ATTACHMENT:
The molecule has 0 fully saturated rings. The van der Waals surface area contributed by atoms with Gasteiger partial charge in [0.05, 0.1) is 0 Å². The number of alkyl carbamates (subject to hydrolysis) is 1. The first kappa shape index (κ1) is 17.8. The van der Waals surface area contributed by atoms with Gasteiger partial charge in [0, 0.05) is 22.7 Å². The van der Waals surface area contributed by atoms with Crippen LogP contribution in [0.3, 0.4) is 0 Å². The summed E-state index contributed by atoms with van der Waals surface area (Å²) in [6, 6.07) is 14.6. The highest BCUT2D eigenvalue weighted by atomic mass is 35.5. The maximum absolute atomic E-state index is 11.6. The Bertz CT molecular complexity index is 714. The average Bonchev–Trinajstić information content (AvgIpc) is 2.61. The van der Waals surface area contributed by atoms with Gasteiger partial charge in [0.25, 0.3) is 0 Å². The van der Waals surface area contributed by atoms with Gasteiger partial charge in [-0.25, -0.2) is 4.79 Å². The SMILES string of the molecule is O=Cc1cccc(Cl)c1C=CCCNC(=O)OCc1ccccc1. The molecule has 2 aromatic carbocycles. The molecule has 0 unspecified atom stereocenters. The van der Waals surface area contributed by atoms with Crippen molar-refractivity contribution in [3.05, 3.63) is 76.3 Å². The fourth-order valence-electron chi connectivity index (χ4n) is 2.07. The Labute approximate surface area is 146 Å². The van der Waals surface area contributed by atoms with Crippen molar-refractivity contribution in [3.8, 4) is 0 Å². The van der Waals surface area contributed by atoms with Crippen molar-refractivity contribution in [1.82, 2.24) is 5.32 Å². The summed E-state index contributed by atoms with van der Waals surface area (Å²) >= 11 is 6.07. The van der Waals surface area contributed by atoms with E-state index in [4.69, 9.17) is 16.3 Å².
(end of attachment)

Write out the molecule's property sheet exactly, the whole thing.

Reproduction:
The molecule has 0 fully saturated rings. The van der Waals surface area contributed by atoms with Gasteiger partial charge in [0.05, 0.1) is 0 Å². The number of alkyl carbamates (subject to hydrolysis) is 1. The first kappa shape index (κ1) is 17.8. The van der Waals surface area contributed by atoms with Gasteiger partial charge in [0, 0.05) is 22.7 Å². The van der Waals surface area contributed by atoms with Crippen LogP contribution in [0.3, 0.4) is 0 Å². The summed E-state index contributed by atoms with van der Waals surface area (Å²) in [6, 6.07) is 14.6. The highest BCUT2D eigenvalue weighted by atomic mass is 35.5. The maximum absolute atomic E-state index is 11.6. The Bertz CT molecular complexity index is 714. The average Bonchev–Trinajstić information content (AvgIpc) is 2.61. The van der Waals surface area contributed by atoms with Gasteiger partial charge in [0.25, 0.3) is 0 Å². The van der Waals surface area contributed by atoms with Gasteiger partial charge in [-0.25, -0.2) is 4.79 Å². The SMILES string of the molecule is O=Cc1cccc(Cl)c1C=CCCNC(=O)OCc1ccccc1. The molecule has 2 aromatic carbocycles. The molecule has 0 unspecified atom stereocenters. The van der Waals surface area contributed by atoms with Crippen molar-refractivity contribution in [3.05, 3.63) is 76.3 Å². The fourth-order valence-electron chi connectivity index (χ4n) is 2.07. The Labute approximate surface area is 146 Å². The van der Waals surface area contributed by atoms with Crippen molar-refractivity contribution in [3.8, 4) is 0 Å². The van der Waals surface area contributed by atoms with Crippen molar-refractivity contribution in [1.82, 2.24) is 5.32 Å². The summed E-state index contributed by atoms with van der Waals surface area (Å²) >= 11 is 6.07. The van der Waals surface area contributed by atoms with E-state index in [4.69, 9.17) is 16.3 Å².